Donna J. Clarke

It's been a month and I still don't know if I can do this. I lost the single best part of me when Donna died last month. She was my courage, my confidence, and my strength. We were married for thirty-one years and every single one of those years was better than the one before it.

I can't even blame Covid. We were both already vaccinated and waiting for the restrictions to lift. We had a whole list of things we wanted to do first. If anything, the pandemic did me a favor. Working from home gave me a year and a half of being together without losing the time being at the office or commuting. I did the math. The pandemic gave me the equivalent of an extra 162 days with her. So thanks for that, I guess.

I'm finding ways to trick myself for now. Her flip-flops are still out on the front door mat--the sparkly blue ones that made her smile every time she wore them. It feels more like coming home that way. I let the dishes stack up in the sink for a couple of days, because I can't handle washing one fork, one knife, and one plate.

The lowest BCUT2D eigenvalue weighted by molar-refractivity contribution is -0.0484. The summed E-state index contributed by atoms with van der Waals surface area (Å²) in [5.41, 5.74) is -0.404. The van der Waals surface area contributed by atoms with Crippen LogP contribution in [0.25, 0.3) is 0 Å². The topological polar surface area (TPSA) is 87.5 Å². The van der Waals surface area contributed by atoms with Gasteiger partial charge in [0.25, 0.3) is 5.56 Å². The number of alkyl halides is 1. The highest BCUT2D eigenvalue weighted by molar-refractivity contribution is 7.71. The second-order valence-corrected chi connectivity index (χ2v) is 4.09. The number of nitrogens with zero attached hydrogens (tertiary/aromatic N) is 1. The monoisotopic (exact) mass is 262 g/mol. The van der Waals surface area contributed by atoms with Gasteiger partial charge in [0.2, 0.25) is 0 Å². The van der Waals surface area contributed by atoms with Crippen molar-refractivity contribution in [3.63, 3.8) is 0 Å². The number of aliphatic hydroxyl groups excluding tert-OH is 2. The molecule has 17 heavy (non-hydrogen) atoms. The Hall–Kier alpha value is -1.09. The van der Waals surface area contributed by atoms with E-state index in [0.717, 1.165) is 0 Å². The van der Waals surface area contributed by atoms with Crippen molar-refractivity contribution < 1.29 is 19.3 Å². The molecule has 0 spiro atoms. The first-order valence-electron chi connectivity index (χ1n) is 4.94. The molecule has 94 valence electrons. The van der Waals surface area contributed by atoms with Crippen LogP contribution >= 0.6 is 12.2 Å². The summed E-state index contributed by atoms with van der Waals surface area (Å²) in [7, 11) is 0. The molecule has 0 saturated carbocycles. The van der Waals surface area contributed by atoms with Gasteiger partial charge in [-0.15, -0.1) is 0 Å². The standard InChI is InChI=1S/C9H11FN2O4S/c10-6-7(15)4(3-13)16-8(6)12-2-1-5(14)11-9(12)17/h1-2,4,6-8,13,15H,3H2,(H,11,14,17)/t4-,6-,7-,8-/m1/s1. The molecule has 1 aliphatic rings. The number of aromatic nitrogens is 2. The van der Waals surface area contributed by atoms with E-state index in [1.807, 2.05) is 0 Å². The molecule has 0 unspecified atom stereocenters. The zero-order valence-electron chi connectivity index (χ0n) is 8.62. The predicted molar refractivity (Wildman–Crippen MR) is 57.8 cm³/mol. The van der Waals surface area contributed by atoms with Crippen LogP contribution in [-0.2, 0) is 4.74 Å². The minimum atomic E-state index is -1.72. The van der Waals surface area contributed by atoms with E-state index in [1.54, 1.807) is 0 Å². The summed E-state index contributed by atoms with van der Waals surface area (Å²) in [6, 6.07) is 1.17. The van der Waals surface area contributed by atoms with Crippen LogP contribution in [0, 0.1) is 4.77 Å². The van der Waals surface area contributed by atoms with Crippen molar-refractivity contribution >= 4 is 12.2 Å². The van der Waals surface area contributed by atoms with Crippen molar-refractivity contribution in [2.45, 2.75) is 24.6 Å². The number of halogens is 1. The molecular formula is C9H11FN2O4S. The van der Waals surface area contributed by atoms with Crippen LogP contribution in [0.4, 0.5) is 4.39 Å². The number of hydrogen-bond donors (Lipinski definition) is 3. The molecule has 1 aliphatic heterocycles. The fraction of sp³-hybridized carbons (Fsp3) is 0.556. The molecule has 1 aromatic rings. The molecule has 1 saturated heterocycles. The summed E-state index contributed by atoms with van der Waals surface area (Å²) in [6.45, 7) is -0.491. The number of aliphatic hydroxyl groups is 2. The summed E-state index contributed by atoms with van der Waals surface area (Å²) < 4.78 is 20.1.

But this isn't about me. It's about the bright, fearless woman who made my world a better place just by being in it. It's about the woman who decided she wanted to go to film school at forty, moved from the city where she was born and raised, and graduated from NYU with honors. It's about the woman who made me write when I tried to find excuses to avoid the work. It's about the woman who could talk to anyone and made friends everywhere she went.

I'll do more later, in a more appropriate way, but this is what I can do for now. She was the best part of me. I will love her and miss her for the rest of my life.

Donna Joy Clarke
2/23/1952 - 5/18/2021